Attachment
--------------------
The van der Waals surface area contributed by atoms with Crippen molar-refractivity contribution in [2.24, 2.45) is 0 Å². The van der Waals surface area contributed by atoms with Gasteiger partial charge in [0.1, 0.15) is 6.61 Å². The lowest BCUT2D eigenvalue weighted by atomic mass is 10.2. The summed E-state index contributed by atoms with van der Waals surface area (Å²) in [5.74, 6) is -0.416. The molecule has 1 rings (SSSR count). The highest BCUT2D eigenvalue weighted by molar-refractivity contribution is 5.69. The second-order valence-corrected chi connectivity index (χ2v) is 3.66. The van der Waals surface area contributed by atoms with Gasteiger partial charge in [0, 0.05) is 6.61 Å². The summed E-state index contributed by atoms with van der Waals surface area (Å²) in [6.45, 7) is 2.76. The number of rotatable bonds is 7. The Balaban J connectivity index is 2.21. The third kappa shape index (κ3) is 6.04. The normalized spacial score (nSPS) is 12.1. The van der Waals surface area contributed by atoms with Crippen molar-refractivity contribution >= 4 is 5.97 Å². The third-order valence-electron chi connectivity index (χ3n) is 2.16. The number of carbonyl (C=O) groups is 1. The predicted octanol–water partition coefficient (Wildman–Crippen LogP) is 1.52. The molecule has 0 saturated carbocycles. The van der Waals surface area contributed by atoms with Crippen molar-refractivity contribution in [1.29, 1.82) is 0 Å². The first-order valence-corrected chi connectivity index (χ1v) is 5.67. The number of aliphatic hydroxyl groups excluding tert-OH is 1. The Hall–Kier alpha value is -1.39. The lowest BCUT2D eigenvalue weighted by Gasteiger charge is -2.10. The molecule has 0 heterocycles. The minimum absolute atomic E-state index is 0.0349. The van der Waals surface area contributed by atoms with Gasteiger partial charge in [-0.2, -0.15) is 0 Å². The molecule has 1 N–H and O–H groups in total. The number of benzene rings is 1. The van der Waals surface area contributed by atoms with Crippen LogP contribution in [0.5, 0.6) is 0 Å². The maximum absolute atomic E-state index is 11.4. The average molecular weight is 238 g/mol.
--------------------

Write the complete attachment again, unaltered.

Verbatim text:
The van der Waals surface area contributed by atoms with Crippen molar-refractivity contribution in [2.24, 2.45) is 0 Å². The van der Waals surface area contributed by atoms with Gasteiger partial charge in [0.1, 0.15) is 6.61 Å². The lowest BCUT2D eigenvalue weighted by atomic mass is 10.2. The summed E-state index contributed by atoms with van der Waals surface area (Å²) in [5.74, 6) is -0.416. The molecule has 1 rings (SSSR count). The highest BCUT2D eigenvalue weighted by molar-refractivity contribution is 5.69. The second-order valence-corrected chi connectivity index (χ2v) is 3.66. The van der Waals surface area contributed by atoms with Gasteiger partial charge in [0, 0.05) is 6.61 Å². The summed E-state index contributed by atoms with van der Waals surface area (Å²) in [6.45, 7) is 2.76. The number of rotatable bonds is 7. The Balaban J connectivity index is 2.21. The third kappa shape index (κ3) is 6.04. The normalized spacial score (nSPS) is 12.1. The van der Waals surface area contributed by atoms with Crippen molar-refractivity contribution >= 4 is 5.97 Å². The third-order valence-electron chi connectivity index (χ3n) is 2.16. The number of carbonyl (C=O) groups is 1. The predicted octanol–water partition coefficient (Wildman–Crippen LogP) is 1.52. The molecule has 0 saturated carbocycles. The van der Waals surface area contributed by atoms with Crippen molar-refractivity contribution in [1.29, 1.82) is 0 Å². The first-order valence-corrected chi connectivity index (χ1v) is 5.67. The number of aliphatic hydroxyl groups excluding tert-OH is 1. The Hall–Kier alpha value is -1.39. The lowest BCUT2D eigenvalue weighted by Gasteiger charge is -2.10. The molecule has 0 heterocycles. The minimum absolute atomic E-state index is 0.0349. The van der Waals surface area contributed by atoms with Gasteiger partial charge in [-0.2, -0.15) is 0 Å². The molecule has 1 N–H and O–H groups in total. The number of benzene rings is 1. The van der Waals surface area contributed by atoms with Crippen LogP contribution in [0.5, 0.6) is 0 Å². The maximum absolute atomic E-state index is 11.4. The average molecular weight is 238 g/mol.